Mohs Micrographic Surgery Overview
While there are many surgical and nonsurgical approaches to treatment of skin cancer, Mohs Micrographic Surgery is the most effective treatment for skin cancer.
The procedure was initially developed by Dr. Frederic E. Mohs in 1930’s. The technique is based on saucer shaped removal of the skin cancer with a very thin rim of healthy looking tissue. A “map” of the removed tissue is made and the sample is then sent to an on-site laboratory. Once prepared, slides are examined by the surgeon for the presence of the remaining tumor. If tumor found, it is mapped and the surgeon then removes additional layer of tissue precisely in the area of the tumor. The process is repeated until all tumor had been successfully removed. The precision of the surgery allows for most complete tumor removal possible while sacrificing as little normal tissue as possible. Thus, it minimizes the chance of re-growth and lessens the potential for scarring or disfigurement.
The procedure is usually performed by a dermatologist who has completed at least one additional year of fellowship training under the tutelage of a Mohs College member. Because a single physician is extensively trained in surgery, pathology, and reconstruction, Mohs surgery has the highest success rate of all treatments for skin cancer. Clinical studies conducted at various national and international medical institutions demonstrate that Mohs surgery provides five-year cure rates exceeding 99 percent for new cancers, and 95 percent for recurrent cancers. The Mohs technique is also the treatment of choice for cancers of the face and other sensitive areas as it relies on the accuracy of a microscopic surgical procedure to trace the edges of the cancer and ensure complete removal of all tumors down to the roots during the initial surgery.
Why Does My Skin Cancer Need Mohs Surgery?
Because Mohs Surgery spares healthy tissue and offers the highest rate of cure, it is especially appropriate when:
- the cancer is in an area where it is important to preserve healthy tissue for maximum functional and cosmetic result, such as eyelids, nose, ears, lips, fingers, toes, genitals;
- the cancer was treated previously and recurred;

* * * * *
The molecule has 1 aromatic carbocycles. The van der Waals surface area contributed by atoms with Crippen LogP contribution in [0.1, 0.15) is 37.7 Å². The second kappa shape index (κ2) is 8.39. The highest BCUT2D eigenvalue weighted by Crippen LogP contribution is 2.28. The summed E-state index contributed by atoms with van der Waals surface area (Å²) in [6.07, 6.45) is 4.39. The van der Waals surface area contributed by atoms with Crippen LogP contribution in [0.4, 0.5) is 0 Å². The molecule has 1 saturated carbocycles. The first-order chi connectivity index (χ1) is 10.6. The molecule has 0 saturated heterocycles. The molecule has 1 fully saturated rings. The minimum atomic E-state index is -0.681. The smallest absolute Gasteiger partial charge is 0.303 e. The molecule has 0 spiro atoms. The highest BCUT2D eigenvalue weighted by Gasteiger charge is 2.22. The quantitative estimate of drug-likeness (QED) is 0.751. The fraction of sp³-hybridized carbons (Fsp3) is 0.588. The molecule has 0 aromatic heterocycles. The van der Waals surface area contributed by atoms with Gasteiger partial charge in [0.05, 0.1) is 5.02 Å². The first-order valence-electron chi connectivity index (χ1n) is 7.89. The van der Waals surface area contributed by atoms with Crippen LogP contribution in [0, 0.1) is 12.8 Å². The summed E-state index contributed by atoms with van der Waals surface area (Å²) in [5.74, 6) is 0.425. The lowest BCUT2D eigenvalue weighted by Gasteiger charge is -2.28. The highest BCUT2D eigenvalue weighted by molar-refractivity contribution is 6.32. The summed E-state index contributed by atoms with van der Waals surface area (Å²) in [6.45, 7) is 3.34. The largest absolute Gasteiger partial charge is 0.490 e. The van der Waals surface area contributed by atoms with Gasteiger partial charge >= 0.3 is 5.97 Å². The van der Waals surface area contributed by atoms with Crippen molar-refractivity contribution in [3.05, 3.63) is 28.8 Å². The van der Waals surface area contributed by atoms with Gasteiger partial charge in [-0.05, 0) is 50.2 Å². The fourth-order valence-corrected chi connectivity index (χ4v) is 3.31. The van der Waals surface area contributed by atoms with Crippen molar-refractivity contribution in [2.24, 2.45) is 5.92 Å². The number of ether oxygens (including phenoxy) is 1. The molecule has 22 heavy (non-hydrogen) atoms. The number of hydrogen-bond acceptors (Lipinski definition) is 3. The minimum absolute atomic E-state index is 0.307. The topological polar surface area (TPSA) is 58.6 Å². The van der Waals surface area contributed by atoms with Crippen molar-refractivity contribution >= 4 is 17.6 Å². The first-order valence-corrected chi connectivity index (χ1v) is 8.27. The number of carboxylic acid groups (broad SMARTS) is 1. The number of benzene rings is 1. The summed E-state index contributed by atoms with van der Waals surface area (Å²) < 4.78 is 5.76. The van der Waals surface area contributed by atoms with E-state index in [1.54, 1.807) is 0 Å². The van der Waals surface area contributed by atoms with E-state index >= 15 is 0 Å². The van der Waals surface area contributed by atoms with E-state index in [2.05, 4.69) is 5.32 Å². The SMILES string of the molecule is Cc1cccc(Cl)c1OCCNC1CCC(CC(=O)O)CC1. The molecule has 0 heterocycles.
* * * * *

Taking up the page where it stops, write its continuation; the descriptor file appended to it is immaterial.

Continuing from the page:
- scar tissue exists in the area of the cancer;
- the cancer is large;
- the edges of the cancer cannot be clearly defined;
- the cancer is growing rapidly or uncontrollably;
- high cure rate is desirable
About Mohs Micrographic Surgery: The Procedure and Post-Operative Care
The Mohs Micrographic Surgery Process
Mohs surgery is usually an outpatient procedure performed under local anesthesia. The patient remains awake during the surgery. Most of the surgeries are began and completed on the same day. The procedure starts early in the morning and continues until all tumor is removed. Duration of the process depends on the extent of the tumor and the amount or reconstruction necessary.
Mohs Surgery Reconstruction- Repairing the Wound
In most cases, wounds are reconstructed on the same day as the Mohs surgery. Reconstruction options include:
- a small, simple wound may be allowed to heal on its own.
- a slightly larger wound may be closed with stitches.
- larger wounds may require a skin graft or a flap.
- if the tumor is very large, another surgeon with special skills may be called upon to assist with reconstruction.
Mohs Micrographic Surgery Post-Surgical Management
Post-surgical check-ups are recommended in order to monitor the patient’s progress and spot any possible cancer recurrence in a timely manner.
Since two of five patients with one skin cancer will develop another within five years, follow up is extremely important for early detection of any new lesions.
About Mohs Micrographic Surgery: Cost Effectiveness
As the incidence of skin cancer soars, greater focus is currently being placed on the cost effectiveness of treatment. Over the past decade, studies have been conducted to calculate and compare the costs of Mohs Micrographic Surgery with those of traditional surgical methods.Studies cited in Journal Watch Dermatology1 show that Mohs surgery is no more costly than standard excision and less expensive than radiation therapy or excision in an ambulatory surgery center. Because the process of Mohs Surgery minimizes the risk of recurrence, it reduces and frequently eliminates the costs of larger, more serious surgery for recurrent skin cancers.